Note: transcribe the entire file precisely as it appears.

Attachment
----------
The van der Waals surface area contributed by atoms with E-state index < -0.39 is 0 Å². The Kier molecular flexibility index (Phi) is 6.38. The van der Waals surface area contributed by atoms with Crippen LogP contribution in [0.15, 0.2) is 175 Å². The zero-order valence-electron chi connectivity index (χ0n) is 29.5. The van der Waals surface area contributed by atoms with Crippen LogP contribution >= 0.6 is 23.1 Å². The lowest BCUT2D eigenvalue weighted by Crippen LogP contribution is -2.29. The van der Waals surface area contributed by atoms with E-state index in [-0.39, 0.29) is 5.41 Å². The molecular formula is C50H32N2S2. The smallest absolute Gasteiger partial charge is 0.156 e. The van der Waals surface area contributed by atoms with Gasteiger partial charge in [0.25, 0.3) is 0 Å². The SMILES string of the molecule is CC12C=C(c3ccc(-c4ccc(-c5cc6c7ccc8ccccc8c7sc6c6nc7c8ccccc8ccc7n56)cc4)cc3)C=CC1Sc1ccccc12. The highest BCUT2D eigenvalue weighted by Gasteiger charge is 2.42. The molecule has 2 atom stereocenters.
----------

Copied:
The van der Waals surface area contributed by atoms with E-state index < -0.39 is 0 Å². The Kier molecular flexibility index (Phi) is 6.38. The van der Waals surface area contributed by atoms with Crippen LogP contribution in [0.15, 0.2) is 175 Å². The zero-order valence-electron chi connectivity index (χ0n) is 29.5. The van der Waals surface area contributed by atoms with Crippen LogP contribution >= 0.6 is 23.1 Å². The lowest BCUT2D eigenvalue weighted by Crippen LogP contribution is -2.29. The van der Waals surface area contributed by atoms with E-state index in [-0.39, 0.29) is 5.41 Å². The molecular formula is C50H32N2S2. The smallest absolute Gasteiger partial charge is 0.156 e. The van der Waals surface area contributed by atoms with Gasteiger partial charge in [0.25, 0.3) is 0 Å². The SMILES string of the molecule is CC12C=C(c3ccc(-c4ccc(-c5cc6c7ccc8ccccc8c7sc6c6nc7c8ccccc8ccc7n56)cc4)cc3)C=CC1Sc1ccccc12. The highest BCUT2D eigenvalue weighted by Gasteiger charge is 2.42. The molecule has 2 atom stereocenters.